Firstly I have to say that I have trained my socks off for the Beachy Head marathon this year as I was determined to finish in less than 6 hours so I would appear in the Results (they don't record finishing times of over 6 hours and in my previous attempts I have done 6:10 and 6:04). To this end I applied a self-imposed ban on taking photos as I ran the course as I always waste loads of time stopping to take photos. There are plenty of photos on my blog of the event last year here to get a feel for the beautiful scenery.
I was up at 5am and out feeding the horses and bunnies by torchlight and the stars were twinkling beautifully. It was cold and frosty and perfect conditions really as the forecast was for sun later but with South Westerly winds. You expect strong winds up on the South Downs anyway so that wasn't a worry. It's always tough working out what to wear though and eventually I settled on shorts and a lightweight long-sleeved top with a gilet on top to carry my paraphanalia.
Although the race doesn't start until 9am I made sure I arrived in Eastbourne well before 8am so I could nab one of the free parking spaces about 1/2 mile from the start (I like to be a short walk away so that I stretch out my legs a bit after I finish running).
As I was walking towards to Start area I passed a man who I thought I recognised and he said "Is that our Redhead?" to which I had to respond by asking who he was - I knew his nickname but you can hardly walk up to someone and ask if they are Captain Wonderpants now can you?!
We had a chat for a while. He's much further down the hill to madness than me and he was going to a do 12 hour track event in Crawley the next day too!
There was the usual jazz band playing at the start. It was still quite nippy so they were well wrapped up. I had a chat with several people from the Runner's World forum (Fat Buddha, Petal, One Blue Leg, Patsy) and then it was time for the off.
This is the first hill we scramble up and the photo doesn't really capture just how steep it is. There are some steps but they are worn and slippery so I scrambled up the grass, which was also slippery! The people in the photo out on the course already are walkers. They can start earlier than the runners/joggers so that they have a chance of finishing in daylight.
When you get to the top of the hill the course climbs on to the right and as it starts to level out there is always this highland piper (yes, OK, I did stop to take his photo again this year and to give him a clap as a thank you).
Then it was just a case of getting my head down and getting on with it. Up hills, down hills, chalk paths, rutted paths, muddy puddles (more than in previous years), slippery grass slopes up and down. I was running well and feeling strong. The sun came out fully and it was warm although I was glad of my long-sleeves when I was up on the high bits as the wind was biting. I passed the Seven Sisters with loads of time to spare and was well on course for sub 6 hours.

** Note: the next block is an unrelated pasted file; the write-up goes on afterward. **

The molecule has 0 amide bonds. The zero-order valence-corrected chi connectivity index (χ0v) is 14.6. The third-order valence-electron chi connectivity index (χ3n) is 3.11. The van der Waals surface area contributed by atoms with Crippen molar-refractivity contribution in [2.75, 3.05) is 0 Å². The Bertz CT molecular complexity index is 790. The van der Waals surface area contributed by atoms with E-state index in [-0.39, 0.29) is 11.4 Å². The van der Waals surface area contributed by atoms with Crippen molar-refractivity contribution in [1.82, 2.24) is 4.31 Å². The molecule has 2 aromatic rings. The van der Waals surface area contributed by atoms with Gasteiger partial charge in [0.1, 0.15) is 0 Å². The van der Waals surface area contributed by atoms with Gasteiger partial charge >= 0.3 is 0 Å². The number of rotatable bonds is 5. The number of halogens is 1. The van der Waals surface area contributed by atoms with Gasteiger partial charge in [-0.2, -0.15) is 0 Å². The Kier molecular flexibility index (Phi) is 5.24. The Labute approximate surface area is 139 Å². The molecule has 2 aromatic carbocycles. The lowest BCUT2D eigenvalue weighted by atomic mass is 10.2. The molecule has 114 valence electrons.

I chatted with lots of people en-route and was entertained by a couple of men and their black labrador who were running it for the first time. The dog was having a wonderful time and thoroughly enjoyed himself - he even got his own medal at the end but I didn't manage to get a photo of him as I was carrying my stuff back to the car as they passed me.
Well, the marathon is unforgiving and anything can happen at any stage. I'd been dreading slipping in the mud, tripping over tree roots or twisting my ankle on the loose flints but I hadn't counted on getting cramp in my right hamstring (related to the problem I had a couple of months ago and obviously aggravated by the conditions under foot). So it was that when I reached Birling Gap with only 4 miles to go, I had to resign myself to run/walking the last bit.
The last mile is all downhill so I managed to run/limp all of that but the final bit is down the hill we climbed at the start and it's very steep so I had to do a sideways limp down that then sprinted across the finish line in 6:15. That's where my quote comes in:
"I must go down to the seas again............" to get a sub 6 hour time for the Beachy Head marathon! Ho hum, the best laid plans etc etc.
At least I got another medal to add to my pile. You can tell how windy it was from my race number as it's all torn and battered (it's made of plastic rather than the usual paper ones for that very reason).
Anyway, I've got 6 weeks to sort out this hamstring problem before my last marathon of the year in Hastings in December so I've booked myself some deep tissue massage with Mary Massage Lady to try and get to the bottom of the problem. Although the Hastings marathon will be hilly in parts it is run on the roads so is a totally different animal. I wonder what time I'll do there...............